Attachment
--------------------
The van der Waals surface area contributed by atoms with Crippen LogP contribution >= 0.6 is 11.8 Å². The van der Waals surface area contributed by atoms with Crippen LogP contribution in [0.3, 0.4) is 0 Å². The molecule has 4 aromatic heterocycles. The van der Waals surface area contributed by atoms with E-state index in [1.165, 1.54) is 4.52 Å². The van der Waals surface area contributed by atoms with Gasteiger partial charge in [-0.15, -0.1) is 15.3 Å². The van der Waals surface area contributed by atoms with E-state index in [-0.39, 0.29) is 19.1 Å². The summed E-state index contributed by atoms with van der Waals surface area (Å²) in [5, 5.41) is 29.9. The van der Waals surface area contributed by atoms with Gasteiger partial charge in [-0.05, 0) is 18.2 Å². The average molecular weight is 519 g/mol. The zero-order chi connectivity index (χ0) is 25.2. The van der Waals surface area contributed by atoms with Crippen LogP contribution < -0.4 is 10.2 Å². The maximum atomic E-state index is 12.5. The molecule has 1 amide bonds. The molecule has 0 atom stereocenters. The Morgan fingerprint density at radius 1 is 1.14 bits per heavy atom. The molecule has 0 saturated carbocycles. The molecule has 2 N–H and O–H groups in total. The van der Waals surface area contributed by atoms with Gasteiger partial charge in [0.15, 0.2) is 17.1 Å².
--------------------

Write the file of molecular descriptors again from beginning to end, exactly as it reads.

The van der Waals surface area contributed by atoms with Crippen LogP contribution >= 0.6 is 11.8 Å². The van der Waals surface area contributed by atoms with Crippen LogP contribution in [0.3, 0.4) is 0 Å². The molecule has 4 aromatic heterocycles. The van der Waals surface area contributed by atoms with E-state index in [1.165, 1.54) is 4.52 Å². The van der Waals surface area contributed by atoms with Gasteiger partial charge in [-0.15, -0.1) is 15.3 Å². The van der Waals surface area contributed by atoms with E-state index in [-0.39, 0.29) is 19.1 Å². The summed E-state index contributed by atoms with van der Waals surface area (Å²) in [5, 5.41) is 29.9. The van der Waals surface area contributed by atoms with Gasteiger partial charge in [-0.05, 0) is 18.2 Å². The average molecular weight is 519 g/mol. The zero-order chi connectivity index (χ0) is 25.2. The van der Waals surface area contributed by atoms with Crippen LogP contribution < -0.4 is 10.2 Å². The maximum atomic E-state index is 12.5. The molecule has 1 amide bonds. The molecule has 0 atom stereocenters. The Morgan fingerprint density at radius 1 is 1.14 bits per heavy atom. The molecule has 0 saturated carbocycles. The molecule has 2 N–H and O–H groups in total. The van der Waals surface area contributed by atoms with Gasteiger partial charge in [0.15, 0.2) is 17.1 Å².